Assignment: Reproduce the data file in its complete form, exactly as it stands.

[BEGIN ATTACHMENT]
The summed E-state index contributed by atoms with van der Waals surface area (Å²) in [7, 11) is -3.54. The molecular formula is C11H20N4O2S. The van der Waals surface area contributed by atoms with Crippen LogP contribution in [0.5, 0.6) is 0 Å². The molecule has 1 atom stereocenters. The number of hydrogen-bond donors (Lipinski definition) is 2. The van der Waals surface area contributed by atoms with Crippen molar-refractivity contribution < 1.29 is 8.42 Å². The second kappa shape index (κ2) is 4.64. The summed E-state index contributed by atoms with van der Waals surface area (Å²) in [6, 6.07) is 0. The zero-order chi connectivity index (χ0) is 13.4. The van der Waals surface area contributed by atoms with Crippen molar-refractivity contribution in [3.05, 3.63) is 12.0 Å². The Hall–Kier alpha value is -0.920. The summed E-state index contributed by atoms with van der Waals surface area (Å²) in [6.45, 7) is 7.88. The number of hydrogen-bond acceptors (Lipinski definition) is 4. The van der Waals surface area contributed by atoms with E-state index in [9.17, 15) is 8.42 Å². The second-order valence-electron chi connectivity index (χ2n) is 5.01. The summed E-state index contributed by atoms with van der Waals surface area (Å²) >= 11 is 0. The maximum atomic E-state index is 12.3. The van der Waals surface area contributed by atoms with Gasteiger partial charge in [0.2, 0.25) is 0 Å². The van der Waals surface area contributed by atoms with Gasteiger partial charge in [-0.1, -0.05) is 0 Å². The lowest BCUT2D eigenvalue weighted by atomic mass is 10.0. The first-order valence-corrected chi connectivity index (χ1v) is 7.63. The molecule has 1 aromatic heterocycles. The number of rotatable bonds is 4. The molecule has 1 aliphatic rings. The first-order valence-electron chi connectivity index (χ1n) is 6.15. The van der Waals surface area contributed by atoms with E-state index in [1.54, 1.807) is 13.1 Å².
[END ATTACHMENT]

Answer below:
The summed E-state index contributed by atoms with van der Waals surface area (Å²) in [7, 11) is -3.54. The molecular formula is C11H20N4O2S. The van der Waals surface area contributed by atoms with Crippen LogP contribution in [0.5, 0.6) is 0 Å². The molecule has 1 atom stereocenters. The number of hydrogen-bond donors (Lipinski definition) is 2. The van der Waals surface area contributed by atoms with Crippen molar-refractivity contribution < 1.29 is 8.42 Å². The second kappa shape index (κ2) is 4.64. The summed E-state index contributed by atoms with van der Waals surface area (Å²) in [6, 6.07) is 0. The zero-order chi connectivity index (χ0) is 13.4. The van der Waals surface area contributed by atoms with Crippen molar-refractivity contribution in [3.05, 3.63) is 12.0 Å². The Hall–Kier alpha value is -0.920. The summed E-state index contributed by atoms with van der Waals surface area (Å²) in [6.45, 7) is 7.88. The number of hydrogen-bond acceptors (Lipinski definition) is 4. The van der Waals surface area contributed by atoms with E-state index in [9.17, 15) is 8.42 Å². The second-order valence-electron chi connectivity index (χ2n) is 5.01. The summed E-state index contributed by atoms with van der Waals surface area (Å²) >= 11 is 0. The maximum atomic E-state index is 12.3. The van der Waals surface area contributed by atoms with Gasteiger partial charge in [0.2, 0.25) is 0 Å². The van der Waals surface area contributed by atoms with Gasteiger partial charge in [-0.1, -0.05) is 0 Å². The lowest BCUT2D eigenvalue weighted by atomic mass is 10.0. The first-order valence-corrected chi connectivity index (χ1v) is 7.63. The molecule has 1 aromatic heterocycles. The number of rotatable bonds is 4. The molecule has 1 aliphatic rings. The first-order valence-electron chi connectivity index (χ1n) is 6.15. The van der Waals surface area contributed by atoms with E-state index in [1.54, 1.807) is 13.1 Å².